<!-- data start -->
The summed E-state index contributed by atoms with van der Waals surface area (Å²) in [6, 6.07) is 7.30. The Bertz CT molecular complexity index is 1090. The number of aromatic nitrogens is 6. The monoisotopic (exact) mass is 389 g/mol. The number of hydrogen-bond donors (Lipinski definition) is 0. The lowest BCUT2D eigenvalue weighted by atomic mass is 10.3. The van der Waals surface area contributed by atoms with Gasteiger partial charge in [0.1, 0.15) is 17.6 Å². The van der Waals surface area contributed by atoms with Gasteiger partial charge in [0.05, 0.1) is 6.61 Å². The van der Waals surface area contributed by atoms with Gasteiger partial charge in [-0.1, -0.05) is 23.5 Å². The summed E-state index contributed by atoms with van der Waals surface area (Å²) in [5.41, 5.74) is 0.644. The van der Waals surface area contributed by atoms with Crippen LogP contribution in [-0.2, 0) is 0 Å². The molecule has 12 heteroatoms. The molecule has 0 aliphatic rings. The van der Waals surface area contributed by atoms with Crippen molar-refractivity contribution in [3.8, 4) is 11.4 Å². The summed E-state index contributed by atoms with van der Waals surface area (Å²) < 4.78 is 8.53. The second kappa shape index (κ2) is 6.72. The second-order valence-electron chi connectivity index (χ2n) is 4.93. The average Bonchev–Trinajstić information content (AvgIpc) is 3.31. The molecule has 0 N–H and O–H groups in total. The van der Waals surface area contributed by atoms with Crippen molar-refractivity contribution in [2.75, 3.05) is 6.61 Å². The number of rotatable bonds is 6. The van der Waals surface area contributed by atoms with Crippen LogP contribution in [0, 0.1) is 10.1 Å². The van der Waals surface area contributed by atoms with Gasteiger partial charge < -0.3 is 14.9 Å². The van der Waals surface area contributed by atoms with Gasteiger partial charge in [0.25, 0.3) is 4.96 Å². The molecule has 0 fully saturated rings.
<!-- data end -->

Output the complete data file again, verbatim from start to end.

The summed E-state index contributed by atoms with van der Waals surface area (Å²) in [6, 6.07) is 7.30. The Bertz CT molecular complexity index is 1090. The number of aromatic nitrogens is 6. The monoisotopic (exact) mass is 389 g/mol. The number of hydrogen-bond donors (Lipinski definition) is 0. The lowest BCUT2D eigenvalue weighted by atomic mass is 10.3. The van der Waals surface area contributed by atoms with Gasteiger partial charge in [0.1, 0.15) is 17.6 Å². The van der Waals surface area contributed by atoms with Gasteiger partial charge in [0.05, 0.1) is 6.61 Å². The van der Waals surface area contributed by atoms with Gasteiger partial charge in [-0.1, -0.05) is 23.5 Å². The summed E-state index contributed by atoms with van der Waals surface area (Å²) in [5.41, 5.74) is 0.644. The van der Waals surface area contributed by atoms with Crippen LogP contribution in [-0.2, 0) is 0 Å². The molecule has 12 heteroatoms. The molecule has 0 aliphatic rings. The van der Waals surface area contributed by atoms with Crippen molar-refractivity contribution in [3.8, 4) is 11.4 Å². The summed E-state index contributed by atoms with van der Waals surface area (Å²) < 4.78 is 8.53. The second kappa shape index (κ2) is 6.72. The second-order valence-electron chi connectivity index (χ2n) is 4.93. The average Bonchev–Trinajstić information content (AvgIpc) is 3.31. The molecule has 0 N–H and O–H groups in total. The van der Waals surface area contributed by atoms with Crippen molar-refractivity contribution in [2.75, 3.05) is 6.61 Å². The number of rotatable bonds is 6. The van der Waals surface area contributed by atoms with Crippen LogP contribution in [0, 0.1) is 10.1 Å². The van der Waals surface area contributed by atoms with Gasteiger partial charge < -0.3 is 14.9 Å². The van der Waals surface area contributed by atoms with Gasteiger partial charge in [0.25, 0.3) is 4.96 Å². The molecule has 0 fully saturated rings.